This year we're going to try and set up something pretty that arches over the centre path. I wish we could get those cattle panels everyone raves about, but I've asked everywhere I can think of and no one sells them here. Very disappointed.


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RE: Pole Beans Maypole Use

When I showed a picture to my hubby of those "cattle panels" (which, I don't really get...anything that is that flexible won't hold cattle in very well! That panels we use at the farm are heavy steel and totally inflexible. Anyway..), he said they looked like the wire that they use to reinforce concrete. Maybe you could look for something like that instead? Too bad you can't buy deer fence in small quantities, that would probably work if you cut it up. It's heavy duty but still flexible.


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RE: Pole Beans Maypole Use

I know... I had the same thought regarding the name, weeper, lol! My in-laws' cattle would have them beaten pretty quick. I'm familiar with the steel corral panels, like you.

I've looked at concrete reinforcing mesh. It would never support an arch shape on its own, in my opinion (not that I unraveled a roll mind you). It's strong, but too... what's the word... when you bend it it holds the new shape, doesn't want to rebound to the original shape. It's my understanding that the "cattle" panels take quite a bit of effort to bend nicely. Sounds strong and resilient enough to support a mass of vines.

We'll probably figure something out on the fly this weekend, lol. :)


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RE: Pole Beans Maypole Use

Yes, us too(figuring something out last minute). I have no clue why I didn't think of what I was going to use...before it got nice out! I'm wondering what to use to support my peas as well. *sigh* It's not like I was so incredibly busy this winter..


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RE: Pole Beans Maypole Use

Ha ha Weeper ! It's not like I was incredibly busy this winter either.

Lee Valley has what's called Looped Trellis Wire (PA305) that looks interesting. Pretty pricey per foot, but a person could certainly twist some up on their own if they wanted.

All I can hope for now is that my beans grow even half as well as Macky77's.

Thanks for all the input everyone :)


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RE: Pole Beans Maypole Use

Hmm...I'm still considering the tall maypoles from Lee Valley. I bought the "kentucky blue" pole beans, which are supposed to average around 7 ft. Can't you just train the beans back down the wires once they get to the top? Or let them bunch up? Or trim them off?

Macky, if you used them for scarlett runners, was it sturdy enough to support them, or was it in danger of toppling in the wind? (I'm guessing it was you using them for scarlet runners on the "gentle Christian mothers" forum, I saw your post about the maypoles)

Would planting 2 bean plants per strand be too much? Should it just be one plant per strand?


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RE: Pole Beans Maypole Use

Katie, last year I used a t-post and binder twine. Yes, when they got too tall, I just made them head downward and/or added more twine. It looked terrible but worked :) I'm going to look for some looped wire this weekend and then make a plan.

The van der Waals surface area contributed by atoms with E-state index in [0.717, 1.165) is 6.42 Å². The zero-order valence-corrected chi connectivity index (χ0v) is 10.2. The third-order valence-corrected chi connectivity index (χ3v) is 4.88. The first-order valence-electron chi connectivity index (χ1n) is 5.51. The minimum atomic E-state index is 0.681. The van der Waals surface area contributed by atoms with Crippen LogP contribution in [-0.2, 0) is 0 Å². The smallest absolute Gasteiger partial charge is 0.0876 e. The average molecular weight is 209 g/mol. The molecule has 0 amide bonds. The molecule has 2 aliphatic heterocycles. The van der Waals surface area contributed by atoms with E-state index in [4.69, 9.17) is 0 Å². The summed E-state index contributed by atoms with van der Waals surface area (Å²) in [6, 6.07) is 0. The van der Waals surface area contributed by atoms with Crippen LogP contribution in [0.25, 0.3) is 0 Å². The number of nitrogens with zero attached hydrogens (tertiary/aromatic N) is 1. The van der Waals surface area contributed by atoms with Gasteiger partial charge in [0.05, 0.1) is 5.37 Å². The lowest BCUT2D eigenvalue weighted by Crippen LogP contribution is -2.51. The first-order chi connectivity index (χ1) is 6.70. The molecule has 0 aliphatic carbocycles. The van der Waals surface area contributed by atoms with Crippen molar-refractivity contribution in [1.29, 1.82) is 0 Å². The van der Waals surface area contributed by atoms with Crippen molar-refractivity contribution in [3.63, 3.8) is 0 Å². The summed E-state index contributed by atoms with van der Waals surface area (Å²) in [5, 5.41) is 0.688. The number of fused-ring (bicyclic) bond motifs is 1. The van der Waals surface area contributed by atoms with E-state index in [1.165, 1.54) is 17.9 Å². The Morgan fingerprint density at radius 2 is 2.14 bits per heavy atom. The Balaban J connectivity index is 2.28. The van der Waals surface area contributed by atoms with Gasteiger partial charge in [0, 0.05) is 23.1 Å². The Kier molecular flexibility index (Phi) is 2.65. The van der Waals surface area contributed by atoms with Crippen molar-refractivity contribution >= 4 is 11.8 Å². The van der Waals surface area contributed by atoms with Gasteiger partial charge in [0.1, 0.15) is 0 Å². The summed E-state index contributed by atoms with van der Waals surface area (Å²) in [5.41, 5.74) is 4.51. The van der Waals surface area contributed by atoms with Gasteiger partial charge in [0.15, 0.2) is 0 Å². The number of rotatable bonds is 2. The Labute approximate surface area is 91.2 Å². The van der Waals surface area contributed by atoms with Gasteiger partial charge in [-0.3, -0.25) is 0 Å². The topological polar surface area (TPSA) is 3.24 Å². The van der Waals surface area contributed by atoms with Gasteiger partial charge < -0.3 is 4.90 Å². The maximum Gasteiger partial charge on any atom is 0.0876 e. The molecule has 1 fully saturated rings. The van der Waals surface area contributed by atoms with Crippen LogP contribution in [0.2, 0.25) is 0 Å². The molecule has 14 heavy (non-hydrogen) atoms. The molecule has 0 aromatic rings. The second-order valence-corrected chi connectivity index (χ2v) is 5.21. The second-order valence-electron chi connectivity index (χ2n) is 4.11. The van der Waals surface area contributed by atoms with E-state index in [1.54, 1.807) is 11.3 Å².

Lynn


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RE: Pole Beans Maypole Use

Though it was my intent to run scarlet runners up my new maypoles that year, I actually ended up planting sweet peas on them instead. Once you sink the things, they're not 7' anymore... more like 5 1/2', which just isn't adequate for a pole bean. I'll tell you what did happen, though. I'd positioned them in the middle of the birdhouse gourd and white pumpkin vines that year to provide some vertical interest. Well, the sweetpeas ended up not germinating very well and the pumpkin and gourd vines decided to go up and over the maypole instead. It was a right mess, lol! Man, though, the things were strong. I don't think they even tilted with all of that weight on them. That's what you get with so many guy strings, I suppose. They anchor down really well, I'll give them that!


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RE: Pole Beans Maypole Use

OK, good to know, Macky!


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RE: Pole Beans Maypole Use

Well, I'm getting one of each size of the maypoles to try. If the larger one doesn't work for my pole beans, there'll be many other uses for it. The smaller one will end up being for vining flowers.

Oh, and Katie, I ordered another set of the tomato trelisses that you convinced me to buy last year. $76.50 is pricey, but what the heck.

Congrats on the upcoming fall arrival. You think gardening is rewarding? Children are much much more :)

Lynn


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RE: Pole Beans Maypole Use

I bought 2 of the tall maypoles, Lynn, with the same theory as yours - if they don't work for beans this year, I can use them for lots of other things. They're just so pretty.

Ha - convinced! You made the buying decision all on your own, missy, so if you don't like them don't come crying to me! ;) I'm sure it'll do any job you want it to, anyway. No way that thing is going to be flopping over. I just have the one, which I got for a Christmas present. I can't at this point justify the cost to my hubby for more..maybe I can accumulate them slowly if I find I really do need something that big and strong. The other cages I bought are also from Lee Valley, but they are steel colored and just called "heavy duty". They are pretty darn heavy and sturdy, so hopefully they'll do the job..they were much cheaper.